COMMUTERS’ groups want Congress to legalize motorcycles as a mode of transportation, saying the six-month pilot program is enough to determine their viability.

“Three months could have been a good time for the House of Representatives and Senate to hear the proposed bills already, using initial results,” Jason Salvador, group managing director said in a statement on Wednesday.

A body of the Transportation department earlier endorsed a six-month extension of the pilot program to involve more players. The original program will end on Dec. 26.

The use of motorcycle taxis is being pilot-tested in Metro Manila and Cebu City upon the recommendation of the department, which set guidelines on fares, speed limits and safety gears.

The Land Transportation and Traffic Code does not recognize single motorcycles to operate for public transport.

In a separate statement, Raymond Gascon of Move Metro Manila said: “In principle we agree with the need for the motorcycle taxi safety protocols to be extended to and applied to other motorcycle taxi service providers.”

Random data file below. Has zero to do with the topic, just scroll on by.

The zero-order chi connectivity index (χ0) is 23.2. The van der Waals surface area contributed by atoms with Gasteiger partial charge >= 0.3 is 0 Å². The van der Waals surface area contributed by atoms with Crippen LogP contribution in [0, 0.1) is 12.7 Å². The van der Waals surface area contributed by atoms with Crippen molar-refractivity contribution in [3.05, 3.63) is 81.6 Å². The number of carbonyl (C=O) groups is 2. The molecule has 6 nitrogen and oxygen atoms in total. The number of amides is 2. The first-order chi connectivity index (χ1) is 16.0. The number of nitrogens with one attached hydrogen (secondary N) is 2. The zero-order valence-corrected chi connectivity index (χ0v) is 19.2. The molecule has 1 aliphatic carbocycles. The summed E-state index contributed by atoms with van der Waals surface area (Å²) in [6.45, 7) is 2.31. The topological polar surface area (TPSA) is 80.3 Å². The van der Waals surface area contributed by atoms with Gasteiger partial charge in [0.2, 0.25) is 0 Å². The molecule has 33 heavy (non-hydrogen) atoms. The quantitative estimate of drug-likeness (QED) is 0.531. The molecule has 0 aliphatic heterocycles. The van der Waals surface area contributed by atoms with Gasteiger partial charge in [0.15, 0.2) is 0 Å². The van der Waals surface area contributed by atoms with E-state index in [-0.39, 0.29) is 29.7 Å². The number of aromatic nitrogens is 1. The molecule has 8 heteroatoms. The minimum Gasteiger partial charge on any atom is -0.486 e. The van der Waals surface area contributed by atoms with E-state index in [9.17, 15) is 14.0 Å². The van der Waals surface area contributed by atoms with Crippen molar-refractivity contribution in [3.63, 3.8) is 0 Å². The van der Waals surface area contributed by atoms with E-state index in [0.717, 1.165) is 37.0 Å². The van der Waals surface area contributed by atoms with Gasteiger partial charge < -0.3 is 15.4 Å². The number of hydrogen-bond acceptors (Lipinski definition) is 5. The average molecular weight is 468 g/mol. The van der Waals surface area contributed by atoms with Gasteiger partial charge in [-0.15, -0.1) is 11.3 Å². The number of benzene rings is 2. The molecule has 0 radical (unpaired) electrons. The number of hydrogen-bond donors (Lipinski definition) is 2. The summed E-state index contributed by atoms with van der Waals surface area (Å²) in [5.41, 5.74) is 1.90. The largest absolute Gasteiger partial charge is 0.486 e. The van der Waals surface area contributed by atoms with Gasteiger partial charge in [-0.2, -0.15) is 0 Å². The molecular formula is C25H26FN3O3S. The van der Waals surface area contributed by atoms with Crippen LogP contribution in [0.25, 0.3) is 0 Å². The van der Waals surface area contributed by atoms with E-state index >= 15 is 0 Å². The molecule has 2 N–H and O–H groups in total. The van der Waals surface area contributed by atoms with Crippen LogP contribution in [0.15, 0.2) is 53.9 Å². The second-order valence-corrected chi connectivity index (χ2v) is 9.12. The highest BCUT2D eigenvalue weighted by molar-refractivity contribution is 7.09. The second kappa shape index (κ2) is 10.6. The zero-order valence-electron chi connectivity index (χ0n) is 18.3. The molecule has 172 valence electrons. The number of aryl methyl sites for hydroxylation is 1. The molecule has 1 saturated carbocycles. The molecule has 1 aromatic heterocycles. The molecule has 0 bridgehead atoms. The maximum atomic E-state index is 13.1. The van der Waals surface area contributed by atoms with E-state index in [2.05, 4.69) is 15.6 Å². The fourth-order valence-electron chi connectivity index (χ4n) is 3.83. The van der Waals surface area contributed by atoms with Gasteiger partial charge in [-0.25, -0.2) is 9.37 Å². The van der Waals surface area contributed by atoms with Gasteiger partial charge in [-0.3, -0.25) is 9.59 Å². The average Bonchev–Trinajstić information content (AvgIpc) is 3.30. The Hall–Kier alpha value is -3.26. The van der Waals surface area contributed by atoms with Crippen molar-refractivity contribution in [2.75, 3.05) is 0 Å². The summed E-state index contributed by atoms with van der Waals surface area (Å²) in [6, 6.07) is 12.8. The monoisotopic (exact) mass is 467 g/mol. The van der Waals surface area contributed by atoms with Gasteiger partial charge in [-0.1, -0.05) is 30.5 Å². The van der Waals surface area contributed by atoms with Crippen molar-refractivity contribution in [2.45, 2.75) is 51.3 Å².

“Competition is good and should be a welcome development. We are just concerned with the process through which this decision was made without us having been called into a meeting.”

A commuters’ group earlier asked a Quezon City court to stop five motorcycle taxi companies from operating, accusing them of being fly-by-night operators that expose their customers to undue risks.

Lawyers for Commuter Safety and Protection (LCSP) asked the trial court to stop We Move Things Philippines, Inc. (Joyride), Habal Rides Corp., I-Sabay, Sampa-Dala Corp. and Trans-Serve Corp.

The transport agency formed a technical working group in December last year to address calls to include the two-wheeled vehicle as a legal transportation mode. — Arjay L. Balinbin